Marvin Davis

On this day in 1910, Disney Legend Marvin Davis was born in Clovis, New Mexico. Marvin played a key role in the early stages of Disneyland designing the layout and architecture of the park. 

After attending college at both UCLA and USC Marvin graduated in 1935. As a top student, he was awarded the prestigious American Institute of Architects medal. After working for many years at 20th Century Fox as an art director, Marvin was asked by his friend and former Fox colleague, Dick Irvine, to join WED Enterprises in 1953 and help Walt Disney build his theme park.

At WED, Marvin spent much of his time drafting plans, blueprints and elevations for the park at-large as well as individual attractions. Once the location of the park was determined, Marvin was tasked with designing the layout and organizing Walt’s many ideas into a singular site plan. Walt’s was ever-present in this process, offering new ideas, suggestions, and tweaks to Marvin’s plans on a daily basis. Marvin later said he worked up “133 different drawings and designs, because we had no idea where the Park was going to be or anything to begin with.” According to Disney Legend Joe Potter: “Marvin had a great knack for putting Walt’s ideas into form.”

Davis explained to Walt Disney biographer Neal Gabler what it was like trying to translate Walt’s ideas into plans on paper:

“The first scheme you had, Walt would completely tear apart. Eventually you would come up with something better. He wanted to see every idea that you could possibly have before he settled on something.”

Two of the concepts Walt asked Marvin to incorporate in the park’s design were new and innovative at the time. First, Walt wanted a single park entrance to ensure guests had a good orientation or starting point for their visit. Second, he wanted the various themed lands in his park to be arranged like a wheel with a central hub. Walt believed this would allow guests to naturally rotate through each land. He also thought it would allow parents and grandparents to reduce the amount of walking required by allowing them to rest in the central hub area while younger kids explored the different “spokes” or lands in the park.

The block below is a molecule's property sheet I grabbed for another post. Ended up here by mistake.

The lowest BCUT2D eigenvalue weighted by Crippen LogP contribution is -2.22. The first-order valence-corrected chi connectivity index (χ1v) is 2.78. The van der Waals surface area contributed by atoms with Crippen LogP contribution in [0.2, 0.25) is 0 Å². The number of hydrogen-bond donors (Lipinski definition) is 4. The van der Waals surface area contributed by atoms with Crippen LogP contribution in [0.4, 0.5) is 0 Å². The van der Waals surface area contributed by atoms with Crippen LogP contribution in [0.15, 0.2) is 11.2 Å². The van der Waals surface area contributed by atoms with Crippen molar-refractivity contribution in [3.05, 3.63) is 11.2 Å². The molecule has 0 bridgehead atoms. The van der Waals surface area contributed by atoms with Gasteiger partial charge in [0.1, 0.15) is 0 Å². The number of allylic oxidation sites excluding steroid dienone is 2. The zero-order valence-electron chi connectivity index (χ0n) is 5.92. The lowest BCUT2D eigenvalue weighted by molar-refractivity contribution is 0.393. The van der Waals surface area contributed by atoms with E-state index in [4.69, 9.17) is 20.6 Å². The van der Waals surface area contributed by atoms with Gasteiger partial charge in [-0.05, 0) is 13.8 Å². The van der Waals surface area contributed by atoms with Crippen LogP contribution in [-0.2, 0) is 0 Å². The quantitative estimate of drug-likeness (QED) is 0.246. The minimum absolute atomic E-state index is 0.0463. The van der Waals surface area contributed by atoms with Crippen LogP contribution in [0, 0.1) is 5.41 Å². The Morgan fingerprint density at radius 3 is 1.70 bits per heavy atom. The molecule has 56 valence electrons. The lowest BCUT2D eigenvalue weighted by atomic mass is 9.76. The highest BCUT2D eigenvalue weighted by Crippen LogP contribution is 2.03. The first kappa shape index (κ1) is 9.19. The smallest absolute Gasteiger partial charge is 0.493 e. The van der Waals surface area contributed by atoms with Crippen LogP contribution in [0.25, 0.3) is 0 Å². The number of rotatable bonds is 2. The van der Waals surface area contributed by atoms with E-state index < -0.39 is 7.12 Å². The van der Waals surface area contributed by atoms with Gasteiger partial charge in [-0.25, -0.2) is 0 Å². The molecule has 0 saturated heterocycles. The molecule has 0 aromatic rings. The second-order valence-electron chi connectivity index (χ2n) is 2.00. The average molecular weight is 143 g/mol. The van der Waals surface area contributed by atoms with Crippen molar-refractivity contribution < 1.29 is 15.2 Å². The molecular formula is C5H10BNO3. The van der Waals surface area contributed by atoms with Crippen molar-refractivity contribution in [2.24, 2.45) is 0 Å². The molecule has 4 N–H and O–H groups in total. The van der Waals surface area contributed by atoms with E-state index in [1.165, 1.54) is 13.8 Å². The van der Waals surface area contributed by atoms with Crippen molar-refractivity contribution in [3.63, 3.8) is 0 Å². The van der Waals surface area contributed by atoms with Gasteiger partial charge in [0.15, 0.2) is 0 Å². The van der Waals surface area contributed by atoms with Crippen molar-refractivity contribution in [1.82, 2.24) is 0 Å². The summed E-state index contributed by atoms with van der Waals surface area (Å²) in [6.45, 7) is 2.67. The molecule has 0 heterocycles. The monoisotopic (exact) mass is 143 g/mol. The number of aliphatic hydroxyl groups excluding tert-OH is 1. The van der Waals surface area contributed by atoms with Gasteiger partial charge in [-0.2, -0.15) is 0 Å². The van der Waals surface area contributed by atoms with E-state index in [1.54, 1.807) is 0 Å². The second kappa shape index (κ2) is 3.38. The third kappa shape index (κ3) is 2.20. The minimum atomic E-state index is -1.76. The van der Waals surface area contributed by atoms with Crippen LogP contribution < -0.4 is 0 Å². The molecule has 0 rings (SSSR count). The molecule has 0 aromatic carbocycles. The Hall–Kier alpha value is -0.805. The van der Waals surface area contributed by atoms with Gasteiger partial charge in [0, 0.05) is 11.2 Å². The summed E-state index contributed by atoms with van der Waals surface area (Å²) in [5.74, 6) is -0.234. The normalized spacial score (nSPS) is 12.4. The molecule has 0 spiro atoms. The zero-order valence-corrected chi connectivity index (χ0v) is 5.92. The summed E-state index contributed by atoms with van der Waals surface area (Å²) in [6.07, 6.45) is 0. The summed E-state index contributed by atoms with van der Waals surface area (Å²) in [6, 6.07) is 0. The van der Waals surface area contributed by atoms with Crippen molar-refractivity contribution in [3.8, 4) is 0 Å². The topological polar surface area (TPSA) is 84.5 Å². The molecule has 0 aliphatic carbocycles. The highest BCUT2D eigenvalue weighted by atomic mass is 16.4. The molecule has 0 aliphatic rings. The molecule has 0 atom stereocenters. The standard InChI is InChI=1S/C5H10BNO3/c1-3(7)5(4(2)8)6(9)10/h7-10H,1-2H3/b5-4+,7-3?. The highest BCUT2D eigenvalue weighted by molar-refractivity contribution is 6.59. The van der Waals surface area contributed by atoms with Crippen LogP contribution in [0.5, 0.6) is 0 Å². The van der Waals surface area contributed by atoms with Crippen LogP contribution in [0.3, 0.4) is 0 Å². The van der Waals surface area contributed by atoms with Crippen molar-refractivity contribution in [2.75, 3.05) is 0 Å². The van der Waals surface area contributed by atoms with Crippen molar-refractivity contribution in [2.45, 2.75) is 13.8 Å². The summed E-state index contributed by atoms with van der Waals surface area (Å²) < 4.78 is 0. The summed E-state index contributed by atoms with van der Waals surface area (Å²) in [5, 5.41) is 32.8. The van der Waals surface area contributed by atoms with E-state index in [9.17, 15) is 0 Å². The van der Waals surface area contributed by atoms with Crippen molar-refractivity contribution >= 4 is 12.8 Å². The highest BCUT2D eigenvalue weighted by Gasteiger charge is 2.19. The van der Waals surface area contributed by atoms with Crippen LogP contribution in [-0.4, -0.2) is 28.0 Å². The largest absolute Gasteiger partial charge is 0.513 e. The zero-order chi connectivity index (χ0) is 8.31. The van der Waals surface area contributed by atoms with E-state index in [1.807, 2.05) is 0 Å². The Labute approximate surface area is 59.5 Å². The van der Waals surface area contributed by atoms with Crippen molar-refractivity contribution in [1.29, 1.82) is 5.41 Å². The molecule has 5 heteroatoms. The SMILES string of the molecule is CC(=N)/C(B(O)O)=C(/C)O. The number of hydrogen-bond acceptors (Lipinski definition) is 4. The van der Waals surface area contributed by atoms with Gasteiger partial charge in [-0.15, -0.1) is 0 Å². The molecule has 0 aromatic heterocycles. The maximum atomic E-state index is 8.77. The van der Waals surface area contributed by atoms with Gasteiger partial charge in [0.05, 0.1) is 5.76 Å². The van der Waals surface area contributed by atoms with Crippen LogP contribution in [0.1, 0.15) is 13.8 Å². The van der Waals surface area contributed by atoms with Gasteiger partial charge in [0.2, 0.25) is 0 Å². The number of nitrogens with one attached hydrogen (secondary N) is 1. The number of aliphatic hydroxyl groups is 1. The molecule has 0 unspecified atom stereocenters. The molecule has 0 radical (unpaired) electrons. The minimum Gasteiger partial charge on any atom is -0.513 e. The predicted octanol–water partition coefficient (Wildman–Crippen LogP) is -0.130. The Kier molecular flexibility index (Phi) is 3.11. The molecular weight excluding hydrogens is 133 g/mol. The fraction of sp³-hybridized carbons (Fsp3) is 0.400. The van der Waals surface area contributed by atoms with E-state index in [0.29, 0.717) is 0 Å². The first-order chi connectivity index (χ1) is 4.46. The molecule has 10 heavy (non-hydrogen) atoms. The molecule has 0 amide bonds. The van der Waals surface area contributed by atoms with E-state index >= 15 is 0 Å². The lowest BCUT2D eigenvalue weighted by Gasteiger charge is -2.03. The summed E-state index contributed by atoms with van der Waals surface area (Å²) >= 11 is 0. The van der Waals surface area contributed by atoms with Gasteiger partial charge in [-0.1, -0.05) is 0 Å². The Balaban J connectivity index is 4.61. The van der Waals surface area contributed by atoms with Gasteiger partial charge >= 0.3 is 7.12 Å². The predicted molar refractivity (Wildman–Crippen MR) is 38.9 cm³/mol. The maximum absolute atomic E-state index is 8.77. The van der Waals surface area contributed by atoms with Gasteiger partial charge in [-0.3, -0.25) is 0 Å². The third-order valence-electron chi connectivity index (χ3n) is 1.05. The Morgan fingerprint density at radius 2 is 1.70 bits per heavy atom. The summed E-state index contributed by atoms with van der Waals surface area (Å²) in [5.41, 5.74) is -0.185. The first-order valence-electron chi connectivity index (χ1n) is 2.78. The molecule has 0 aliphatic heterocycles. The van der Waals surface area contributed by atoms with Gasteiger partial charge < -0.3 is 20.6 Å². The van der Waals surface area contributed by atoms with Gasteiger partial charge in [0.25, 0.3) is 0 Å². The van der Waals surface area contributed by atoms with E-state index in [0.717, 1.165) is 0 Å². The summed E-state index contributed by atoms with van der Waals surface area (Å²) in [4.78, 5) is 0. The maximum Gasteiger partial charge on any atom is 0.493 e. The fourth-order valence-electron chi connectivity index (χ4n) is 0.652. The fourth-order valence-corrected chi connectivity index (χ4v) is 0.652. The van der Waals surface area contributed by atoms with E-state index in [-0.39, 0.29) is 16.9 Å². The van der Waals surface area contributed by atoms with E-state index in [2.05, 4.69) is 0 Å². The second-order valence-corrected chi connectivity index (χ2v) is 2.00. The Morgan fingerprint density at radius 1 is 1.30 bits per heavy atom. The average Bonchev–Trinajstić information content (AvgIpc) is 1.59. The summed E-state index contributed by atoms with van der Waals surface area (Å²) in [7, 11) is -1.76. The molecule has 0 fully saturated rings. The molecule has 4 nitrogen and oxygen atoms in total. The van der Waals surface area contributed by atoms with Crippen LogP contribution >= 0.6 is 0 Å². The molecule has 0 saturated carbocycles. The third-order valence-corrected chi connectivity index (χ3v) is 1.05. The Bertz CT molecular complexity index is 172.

Shortly after the park opened, Marvin concluded: “I think we were pleased with the overall Park plan, the way the single entrance street worked, and the hub. The general flow of traffic was as we expected, and it worked. People saw everything we wanted them to see.”

While Marvin returned to working on movies, he rejoined WED in 1965 to help design Walt Disney World. After 22 years with Disney, he retired in 1975. In 1994, Marvin was named a Disney Legend and there is a window tribute to him above the Main Street Bank.

After Davis’ death in 1998, former Imagineering President Marty Sklar recounted:

“Marvin was a bulldog. He pushed things and kept pushing them until everyone, especially him, was completely satisfied with them. He was just extremely thorough and professional. Determined was the right word for Marvin. It took him 69 versions or more of the Disneyland master plan before Walt said, ‘OK.’ It was a difficult situation. No one had ever done anything like Disneyland before, but he just kept pushing.”


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